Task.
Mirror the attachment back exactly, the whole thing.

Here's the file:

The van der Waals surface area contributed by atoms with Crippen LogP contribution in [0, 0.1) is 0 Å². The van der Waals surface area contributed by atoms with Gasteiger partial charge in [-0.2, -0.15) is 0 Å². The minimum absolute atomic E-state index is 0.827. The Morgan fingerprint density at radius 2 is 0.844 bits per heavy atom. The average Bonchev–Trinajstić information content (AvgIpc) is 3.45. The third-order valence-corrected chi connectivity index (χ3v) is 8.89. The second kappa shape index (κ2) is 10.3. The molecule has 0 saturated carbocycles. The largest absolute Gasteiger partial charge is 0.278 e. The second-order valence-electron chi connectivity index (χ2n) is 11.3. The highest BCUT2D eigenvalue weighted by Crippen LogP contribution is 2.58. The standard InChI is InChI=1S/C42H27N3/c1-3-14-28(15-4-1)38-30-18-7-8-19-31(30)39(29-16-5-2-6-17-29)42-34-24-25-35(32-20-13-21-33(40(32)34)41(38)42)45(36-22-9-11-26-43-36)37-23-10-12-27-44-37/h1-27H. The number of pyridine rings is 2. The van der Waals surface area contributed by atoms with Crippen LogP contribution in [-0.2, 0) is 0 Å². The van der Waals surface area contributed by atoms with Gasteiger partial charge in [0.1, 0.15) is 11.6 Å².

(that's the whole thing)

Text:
The van der Waals surface area contributed by atoms with Crippen LogP contribution in [0, 0.1) is 0 Å². The van der Waals surface area contributed by atoms with Gasteiger partial charge in [-0.2, -0.15) is 0 Å². The minimum absolute atomic E-state index is 0.827. The Morgan fingerprint density at radius 2 is 0.844 bits per heavy atom. The average Bonchev–Trinajstić information content (AvgIpc) is 3.45. The third-order valence-corrected chi connectivity index (χ3v) is 8.89. The second kappa shape index (κ2) is 10.3. The molecule has 0 saturated carbocycles. The largest absolute Gasteiger partial charge is 0.278 e. The second-order valence-electron chi connectivity index (χ2n) is 11.3. The highest BCUT2D eigenvalue weighted by Crippen LogP contribution is 2.58. The standard InChI is InChI=1S/C42H27N3/c1-3-14-28(15-4-1)38-30-18-7-8-19-31(30)39(29-16-5-2-6-17-29)42-34-24-25-35(32-20-13-21-33(40(32)34)41(38)42)45(36-22-9-11-26-43-36)37-23-10-12-27-44-37/h1-27H. The number of pyridine rings is 2. The van der Waals surface area contributed by atoms with Crippen LogP contribution in [-0.2, 0) is 0 Å². The van der Waals surface area contributed by atoms with Gasteiger partial charge in [0.1, 0.15) is 11.6 Å².